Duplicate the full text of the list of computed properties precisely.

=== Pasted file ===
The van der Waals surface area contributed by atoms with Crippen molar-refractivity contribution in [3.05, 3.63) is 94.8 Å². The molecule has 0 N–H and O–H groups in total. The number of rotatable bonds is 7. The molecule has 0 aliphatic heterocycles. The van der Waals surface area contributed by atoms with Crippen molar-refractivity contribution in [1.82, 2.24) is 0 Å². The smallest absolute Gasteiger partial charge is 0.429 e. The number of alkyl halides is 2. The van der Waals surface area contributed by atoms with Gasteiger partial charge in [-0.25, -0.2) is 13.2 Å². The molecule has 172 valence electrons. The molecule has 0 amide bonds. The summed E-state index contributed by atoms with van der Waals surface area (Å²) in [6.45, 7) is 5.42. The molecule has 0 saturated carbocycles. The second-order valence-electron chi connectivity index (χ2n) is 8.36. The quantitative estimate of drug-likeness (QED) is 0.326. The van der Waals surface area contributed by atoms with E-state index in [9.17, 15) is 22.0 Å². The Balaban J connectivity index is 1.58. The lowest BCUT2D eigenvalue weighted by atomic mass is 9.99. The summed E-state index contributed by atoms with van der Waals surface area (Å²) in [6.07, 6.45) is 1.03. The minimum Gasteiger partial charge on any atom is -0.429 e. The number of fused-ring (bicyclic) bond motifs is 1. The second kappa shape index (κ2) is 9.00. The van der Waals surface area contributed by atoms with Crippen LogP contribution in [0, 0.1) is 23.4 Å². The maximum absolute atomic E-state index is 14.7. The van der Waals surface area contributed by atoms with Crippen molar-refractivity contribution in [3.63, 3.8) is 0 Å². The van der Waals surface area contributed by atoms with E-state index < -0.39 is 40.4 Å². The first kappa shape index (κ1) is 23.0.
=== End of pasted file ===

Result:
The van der Waals surface area contributed by atoms with Crippen molar-refractivity contribution in [3.05, 3.63) is 94.8 Å². The molecule has 0 N–H and O–H groups in total. The number of rotatable bonds is 7. The molecule has 0 aliphatic heterocycles. The van der Waals surface area contributed by atoms with Crippen molar-refractivity contribution in [1.82, 2.24) is 0 Å². The smallest absolute Gasteiger partial charge is 0.429 e. The number of alkyl halides is 2. The van der Waals surface area contributed by atoms with Gasteiger partial charge in [-0.25, -0.2) is 13.2 Å². The molecule has 172 valence electrons. The molecule has 0 amide bonds. The summed E-state index contributed by atoms with van der Waals surface area (Å²) in [6.45, 7) is 5.42. The molecule has 0 saturated carbocycles. The second-order valence-electron chi connectivity index (χ2n) is 8.36. The quantitative estimate of drug-likeness (QED) is 0.326. The van der Waals surface area contributed by atoms with E-state index in [9.17, 15) is 22.0 Å². The Balaban J connectivity index is 1.58. The lowest BCUT2D eigenvalue weighted by atomic mass is 9.99. The summed E-state index contributed by atoms with van der Waals surface area (Å²) in [6.07, 6.45) is 1.03. The minimum Gasteiger partial charge on any atom is -0.429 e. The number of fused-ring (bicyclic) bond motifs is 1. The second kappa shape index (κ2) is 9.00. The van der Waals surface area contributed by atoms with Crippen LogP contribution in [0, 0.1) is 23.4 Å². The maximum absolute atomic E-state index is 14.7. The van der Waals surface area contributed by atoms with Crippen molar-refractivity contribution in [3.63, 3.8) is 0 Å². The van der Waals surface area contributed by atoms with E-state index < -0.39 is 40.4 Å². The first kappa shape index (κ1) is 23.0.